“Do I Need a Lifting Belt?”
Updated: Feb 11
Lifting belts: Do you need one?
If you spend time in a gym, you have likely seen a variety of lifting belts. They come in all shapes, sizes and material, but how do you know which one is right for you OR if you really need one at all?
Lifting belts are often recommended as a preventative measure but also for interventional purposes for clients with low back pain. There are several hypotheses contributing to the regular use of lifting belts. The two most common are for prevention of excessive trunk motion with the theory that preventing extraneous spinal movement, particularly rotation, will in turn lower the risk of injury. The second is that increased intra-abdominal pressure will in theory reduce lumbar muscle activity, reducing risk of overuse and pain.
A systematic review published in SPINE in 2000 reported inconclusive results when testing both of the above hypotheses. It was also concluded that while the results of the studies were not significantly significant, there was a reduction in trunk motion seen. This could be a mechanism by which fatigue failure of spinal muscles could be limited for repetitive lifting tasks which can occur at large flexion angles (deadlift and front squat). Inconsistent results were seen for the effect on intra-abdominal pressure and its reduction in back muscle force generated.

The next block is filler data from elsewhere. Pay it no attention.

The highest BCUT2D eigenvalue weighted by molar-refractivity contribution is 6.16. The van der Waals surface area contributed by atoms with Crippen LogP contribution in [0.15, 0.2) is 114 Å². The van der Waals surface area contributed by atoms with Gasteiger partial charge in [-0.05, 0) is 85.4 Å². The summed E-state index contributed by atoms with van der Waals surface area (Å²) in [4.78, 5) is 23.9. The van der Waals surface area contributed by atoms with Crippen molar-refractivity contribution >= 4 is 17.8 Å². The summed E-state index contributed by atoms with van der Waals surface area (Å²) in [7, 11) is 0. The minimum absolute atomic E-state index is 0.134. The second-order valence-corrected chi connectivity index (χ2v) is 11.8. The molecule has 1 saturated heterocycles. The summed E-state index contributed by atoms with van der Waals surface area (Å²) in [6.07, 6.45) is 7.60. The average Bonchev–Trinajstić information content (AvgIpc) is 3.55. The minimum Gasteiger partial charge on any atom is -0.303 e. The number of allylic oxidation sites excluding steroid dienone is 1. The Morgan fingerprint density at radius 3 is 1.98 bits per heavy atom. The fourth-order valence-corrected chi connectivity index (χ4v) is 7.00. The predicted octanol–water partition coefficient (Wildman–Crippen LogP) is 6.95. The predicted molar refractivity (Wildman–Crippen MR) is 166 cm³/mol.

In summary, a lumbar support for persons undergoing repetitive stress particularly at large flexion angles of the lumbar spine may benefit from a lifting belt as means of limiting extraneous trunk motion. Further studies are needed to draw clear conclusions regarding use and injury prevention. It is of this therapist's opinion that a lifting belt should never be considered as a means of drastically altering poor motor control patterns or moving weight which does not allow for proper form to be maintained. It should be thought of as a tool for slight refinement of an already efficient pattern of movement.